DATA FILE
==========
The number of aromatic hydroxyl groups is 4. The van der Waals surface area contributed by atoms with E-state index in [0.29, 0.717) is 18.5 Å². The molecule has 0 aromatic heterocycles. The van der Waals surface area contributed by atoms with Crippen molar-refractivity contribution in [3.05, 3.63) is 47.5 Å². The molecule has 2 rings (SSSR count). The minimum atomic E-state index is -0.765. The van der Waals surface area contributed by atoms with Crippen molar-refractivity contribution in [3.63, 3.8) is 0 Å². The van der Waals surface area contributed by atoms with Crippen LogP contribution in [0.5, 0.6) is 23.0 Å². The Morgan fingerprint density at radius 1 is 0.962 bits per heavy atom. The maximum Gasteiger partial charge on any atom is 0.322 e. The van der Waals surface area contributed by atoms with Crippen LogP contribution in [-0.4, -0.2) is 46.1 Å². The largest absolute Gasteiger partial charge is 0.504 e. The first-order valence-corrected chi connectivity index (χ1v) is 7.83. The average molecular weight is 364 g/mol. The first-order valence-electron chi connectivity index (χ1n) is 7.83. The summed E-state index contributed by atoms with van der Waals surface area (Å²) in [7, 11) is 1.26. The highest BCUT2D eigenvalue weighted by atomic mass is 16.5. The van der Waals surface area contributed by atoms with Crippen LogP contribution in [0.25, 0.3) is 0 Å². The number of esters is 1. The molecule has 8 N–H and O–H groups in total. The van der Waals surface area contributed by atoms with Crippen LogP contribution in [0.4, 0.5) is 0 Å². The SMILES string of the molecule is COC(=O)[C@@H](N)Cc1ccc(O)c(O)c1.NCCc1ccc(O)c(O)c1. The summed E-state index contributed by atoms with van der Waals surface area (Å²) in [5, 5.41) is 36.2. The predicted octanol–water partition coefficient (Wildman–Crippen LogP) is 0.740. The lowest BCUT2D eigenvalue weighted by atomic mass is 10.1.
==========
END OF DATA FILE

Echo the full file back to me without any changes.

The number of aromatic hydroxyl groups is 4. The van der Waals surface area contributed by atoms with E-state index in [0.29, 0.717) is 18.5 Å². The molecule has 0 aromatic heterocycles. The van der Waals surface area contributed by atoms with Crippen molar-refractivity contribution in [3.05, 3.63) is 47.5 Å². The molecule has 2 rings (SSSR count). The minimum atomic E-state index is -0.765. The van der Waals surface area contributed by atoms with Crippen molar-refractivity contribution in [3.63, 3.8) is 0 Å². The van der Waals surface area contributed by atoms with Crippen LogP contribution in [0.5, 0.6) is 23.0 Å². The Morgan fingerprint density at radius 1 is 0.962 bits per heavy atom. The maximum Gasteiger partial charge on any atom is 0.322 e. The van der Waals surface area contributed by atoms with Crippen LogP contribution in [-0.4, -0.2) is 46.1 Å². The largest absolute Gasteiger partial charge is 0.504 e. The first-order valence-corrected chi connectivity index (χ1v) is 7.83. The average molecular weight is 364 g/mol. The first-order valence-electron chi connectivity index (χ1n) is 7.83. The summed E-state index contributed by atoms with van der Waals surface area (Å²) in [7, 11) is 1.26. The highest BCUT2D eigenvalue weighted by atomic mass is 16.5. The van der Waals surface area contributed by atoms with Crippen LogP contribution in [0.25, 0.3) is 0 Å². The number of esters is 1. The molecule has 8 N–H and O–H groups in total. The van der Waals surface area contributed by atoms with Crippen LogP contribution in [0.4, 0.5) is 0 Å². The SMILES string of the molecule is COC(=O)[C@@H](N)Cc1ccc(O)c(O)c1.NCCc1ccc(O)c(O)c1. The summed E-state index contributed by atoms with van der Waals surface area (Å²) in [5, 5.41) is 36.2. The predicted octanol–water partition coefficient (Wildman–Crippen LogP) is 0.740. The lowest BCUT2D eigenvalue weighted by atomic mass is 10.1.